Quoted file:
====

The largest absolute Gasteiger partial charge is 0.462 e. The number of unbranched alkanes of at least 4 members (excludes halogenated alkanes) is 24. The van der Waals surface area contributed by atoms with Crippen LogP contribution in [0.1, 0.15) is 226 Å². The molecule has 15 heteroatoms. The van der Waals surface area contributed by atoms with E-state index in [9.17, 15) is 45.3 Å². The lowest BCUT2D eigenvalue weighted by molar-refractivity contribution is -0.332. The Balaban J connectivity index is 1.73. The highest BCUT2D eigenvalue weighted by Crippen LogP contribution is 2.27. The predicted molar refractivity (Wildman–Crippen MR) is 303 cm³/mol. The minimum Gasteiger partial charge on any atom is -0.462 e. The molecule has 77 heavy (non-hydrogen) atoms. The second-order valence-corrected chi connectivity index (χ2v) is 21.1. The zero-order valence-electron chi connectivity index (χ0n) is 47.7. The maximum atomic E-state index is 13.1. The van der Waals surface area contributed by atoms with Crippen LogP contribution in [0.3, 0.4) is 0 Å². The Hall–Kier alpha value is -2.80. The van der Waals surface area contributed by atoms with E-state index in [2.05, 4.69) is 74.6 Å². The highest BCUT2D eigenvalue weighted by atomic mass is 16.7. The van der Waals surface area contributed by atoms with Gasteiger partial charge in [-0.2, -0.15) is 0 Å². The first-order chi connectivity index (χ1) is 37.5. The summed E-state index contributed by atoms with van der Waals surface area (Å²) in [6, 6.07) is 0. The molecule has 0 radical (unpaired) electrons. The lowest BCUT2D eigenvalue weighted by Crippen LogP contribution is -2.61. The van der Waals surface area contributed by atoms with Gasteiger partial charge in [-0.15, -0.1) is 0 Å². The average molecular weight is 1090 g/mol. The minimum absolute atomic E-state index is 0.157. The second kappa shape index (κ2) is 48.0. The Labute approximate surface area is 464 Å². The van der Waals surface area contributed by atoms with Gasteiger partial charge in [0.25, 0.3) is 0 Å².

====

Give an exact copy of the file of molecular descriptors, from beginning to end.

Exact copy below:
The largest absolute Gasteiger partial charge is 0.462 e. The number of unbranched alkanes of at least 4 members (excludes halogenated alkanes) is 24. The van der Waals surface area contributed by atoms with Crippen LogP contribution in [0.1, 0.15) is 226 Å². The molecule has 15 heteroatoms. The van der Waals surface area contributed by atoms with E-state index in [9.17, 15) is 45.3 Å². The lowest BCUT2D eigenvalue weighted by molar-refractivity contribution is -0.332. The Balaban J connectivity index is 1.73. The highest BCUT2D eigenvalue weighted by Crippen LogP contribution is 2.27. The predicted molar refractivity (Wildman–Crippen MR) is 303 cm³/mol. The minimum Gasteiger partial charge on any atom is -0.462 e. The molecule has 77 heavy (non-hydrogen) atoms. The second-order valence-corrected chi connectivity index (χ2v) is 21.1. The zero-order valence-electron chi connectivity index (χ0n) is 47.7. The maximum atomic E-state index is 13.1. The van der Waals surface area contributed by atoms with Crippen LogP contribution in [0.3, 0.4) is 0 Å². The Hall–Kier alpha value is -2.80. The van der Waals surface area contributed by atoms with E-state index in [2.05, 4.69) is 74.6 Å². The highest BCUT2D eigenvalue weighted by atomic mass is 16.7. The van der Waals surface area contributed by atoms with Gasteiger partial charge in [-0.2, -0.15) is 0 Å². The first-order chi connectivity index (χ1) is 37.5. The summed E-state index contributed by atoms with van der Waals surface area (Å²) in [6, 6.07) is 0. The molecule has 0 radical (unpaired) electrons. The lowest BCUT2D eigenvalue weighted by Crippen LogP contribution is -2.61. The van der Waals surface area contributed by atoms with Gasteiger partial charge in [-0.15, -0.1) is 0 Å². The average molecular weight is 1090 g/mol. The minimum absolute atomic E-state index is 0.157. The second kappa shape index (κ2) is 48.0. The Labute approximate surface area is 464 Å². The van der Waals surface area contributed by atoms with Gasteiger partial charge in [0.25, 0.3) is 0 Å².